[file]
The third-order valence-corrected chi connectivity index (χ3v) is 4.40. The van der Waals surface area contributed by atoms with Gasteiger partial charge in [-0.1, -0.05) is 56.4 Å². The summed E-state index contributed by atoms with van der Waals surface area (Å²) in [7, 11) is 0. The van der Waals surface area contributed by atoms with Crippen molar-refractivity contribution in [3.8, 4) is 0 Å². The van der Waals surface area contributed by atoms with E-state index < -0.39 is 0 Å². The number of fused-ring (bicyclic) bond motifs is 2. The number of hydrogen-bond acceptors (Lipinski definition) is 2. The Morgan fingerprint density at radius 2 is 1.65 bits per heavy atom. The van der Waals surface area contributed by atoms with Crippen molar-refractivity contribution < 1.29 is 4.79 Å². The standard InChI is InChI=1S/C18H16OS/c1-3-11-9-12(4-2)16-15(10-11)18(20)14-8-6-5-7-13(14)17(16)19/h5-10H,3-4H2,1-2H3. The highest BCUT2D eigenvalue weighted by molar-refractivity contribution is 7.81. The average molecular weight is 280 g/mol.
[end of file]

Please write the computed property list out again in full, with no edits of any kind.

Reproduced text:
The third-order valence-corrected chi connectivity index (χ3v) is 4.40. The van der Waals surface area contributed by atoms with Gasteiger partial charge in [-0.1, -0.05) is 56.4 Å². The summed E-state index contributed by atoms with van der Waals surface area (Å²) in [7, 11) is 0. The van der Waals surface area contributed by atoms with Crippen molar-refractivity contribution in [3.8, 4) is 0 Å². The van der Waals surface area contributed by atoms with E-state index < -0.39 is 0 Å². The number of fused-ring (bicyclic) bond motifs is 2. The number of hydrogen-bond acceptors (Lipinski definition) is 2. The Morgan fingerprint density at radius 2 is 1.65 bits per heavy atom. The van der Waals surface area contributed by atoms with Crippen molar-refractivity contribution < 1.29 is 4.79 Å². The standard InChI is InChI=1S/C18H16OS/c1-3-11-9-12(4-2)16-15(10-11)18(20)14-8-6-5-7-13(14)17(16)19/h5-10H,3-4H2,1-2H3. The highest BCUT2D eigenvalue weighted by molar-refractivity contribution is 7.81. The average molecular weight is 280 g/mol.